Singapore Airlines Amends Safety Guidelines Following Turbulence

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A Singapore Airlines aircraft underwent an emergency landing at Suvarnabhumi International Airport, in Bangkok, Thailand, May 22, 2024. (Athit Perawongmetha/Reuters)

Singapore Airlines will be adopting more cautious approaches to dealing with turbulence, following one of their jets that was going to Singapore, which then experienced significant turbulence, causing people and items to launch around the cabin.

This involves stopping meal services, as well as keeping all cabin crew members to remain buckled during when planes experience turbulence. Such measures follow a prior flight where one person passed away with dozens injured during a flight from London.

“In addition to the suspension of hot beverage service when the seat belt sign is on, the meal service will also be suspended,” Singapore Airlines explained. “Crew members will also return to their seats and secure their seat belts when the seat belt sign is on.” Aboard the plane, there were 211 passengers as well as 18 crew members. During the flight, the plane made a 6,000-foot (around 1,800-meter) in roughly three minutes, after which the plane then rerouted to Thailand.

Of the victims, a 73-year-old British man passed away from a suspected heart attack, while forty-six passengers and two crew members were injured, becoming hospitalized on Friday. Officials report that the turbulence occurred when meals were being served, with many not using seat belts, explaining the high casualties.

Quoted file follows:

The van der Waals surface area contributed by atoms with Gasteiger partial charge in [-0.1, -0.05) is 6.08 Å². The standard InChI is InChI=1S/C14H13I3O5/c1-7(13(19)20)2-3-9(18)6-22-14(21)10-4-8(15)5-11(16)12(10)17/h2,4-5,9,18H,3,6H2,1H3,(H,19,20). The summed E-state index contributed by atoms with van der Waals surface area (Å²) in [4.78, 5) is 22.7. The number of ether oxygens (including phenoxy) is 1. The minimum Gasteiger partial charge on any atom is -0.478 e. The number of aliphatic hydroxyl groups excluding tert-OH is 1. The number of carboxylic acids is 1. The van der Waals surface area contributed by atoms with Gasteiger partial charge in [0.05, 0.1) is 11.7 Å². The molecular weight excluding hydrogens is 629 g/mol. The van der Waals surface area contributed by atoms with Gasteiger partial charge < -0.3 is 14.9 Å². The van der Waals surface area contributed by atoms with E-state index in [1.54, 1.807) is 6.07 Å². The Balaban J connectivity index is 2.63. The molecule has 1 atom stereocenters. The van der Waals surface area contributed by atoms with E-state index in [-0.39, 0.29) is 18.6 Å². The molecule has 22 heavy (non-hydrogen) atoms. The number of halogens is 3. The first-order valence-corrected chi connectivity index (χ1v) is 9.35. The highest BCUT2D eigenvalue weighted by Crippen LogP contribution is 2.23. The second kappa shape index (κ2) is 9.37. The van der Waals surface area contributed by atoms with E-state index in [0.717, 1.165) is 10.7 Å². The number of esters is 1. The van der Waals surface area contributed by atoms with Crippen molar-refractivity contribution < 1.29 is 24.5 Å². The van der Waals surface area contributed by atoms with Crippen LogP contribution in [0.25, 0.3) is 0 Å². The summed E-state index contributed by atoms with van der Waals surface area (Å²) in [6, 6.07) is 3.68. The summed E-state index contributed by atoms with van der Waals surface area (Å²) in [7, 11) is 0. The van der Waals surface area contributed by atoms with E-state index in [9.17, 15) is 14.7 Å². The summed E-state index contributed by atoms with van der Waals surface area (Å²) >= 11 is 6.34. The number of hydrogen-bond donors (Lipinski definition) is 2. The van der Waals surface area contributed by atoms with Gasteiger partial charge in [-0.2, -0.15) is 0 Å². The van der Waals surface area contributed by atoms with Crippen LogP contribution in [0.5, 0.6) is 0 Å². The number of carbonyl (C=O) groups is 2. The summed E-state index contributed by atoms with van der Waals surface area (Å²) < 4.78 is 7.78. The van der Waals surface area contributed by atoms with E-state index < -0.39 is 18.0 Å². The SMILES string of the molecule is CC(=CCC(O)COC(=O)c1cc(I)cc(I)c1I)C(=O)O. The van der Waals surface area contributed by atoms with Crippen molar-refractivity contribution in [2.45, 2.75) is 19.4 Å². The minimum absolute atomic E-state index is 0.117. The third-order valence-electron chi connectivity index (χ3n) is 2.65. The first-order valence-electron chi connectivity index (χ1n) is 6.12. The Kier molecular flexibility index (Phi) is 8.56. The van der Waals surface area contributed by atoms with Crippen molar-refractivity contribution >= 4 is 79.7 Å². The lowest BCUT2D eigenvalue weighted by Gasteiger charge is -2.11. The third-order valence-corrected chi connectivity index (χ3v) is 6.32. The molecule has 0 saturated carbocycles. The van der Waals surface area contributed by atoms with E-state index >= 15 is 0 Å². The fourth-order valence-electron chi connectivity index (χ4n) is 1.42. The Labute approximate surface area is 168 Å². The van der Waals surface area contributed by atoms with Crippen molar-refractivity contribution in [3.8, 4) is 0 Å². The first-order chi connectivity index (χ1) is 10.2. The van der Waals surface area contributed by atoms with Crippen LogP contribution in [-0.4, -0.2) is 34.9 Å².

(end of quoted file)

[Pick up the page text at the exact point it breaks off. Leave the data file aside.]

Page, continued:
“In addition to the suspension of hot beverage service when the seatbelt sign is on, the meal service will also be suspended,” the airline said from a statement to the AFP. “Pilots and cabin crew are aware of the hazards associated with turbulence. They are also trained to assist customers and ensure cabin safety throughout the flight,” said Singapore Airline, while also adding, “SIA will continue to review our processes as the safety of our passengers and crew is of utmost importance.”

Chee Hong Tat, Singapore Transport Minister, explained investigators in Bangkok have gathered data from the plane’s cockpit voice recorder as well as the flight data recorder. “They are going through the data from these two recorders now to be able to ascertain what happened during those moments,” Chee said.

Goh Choon Phong, the CEO of Singapore Airlines, has now apologized for the situation, while giving condolences for Geoffrey Kitchen, the 73 year old British man who passed away.

Written by Kevin Han

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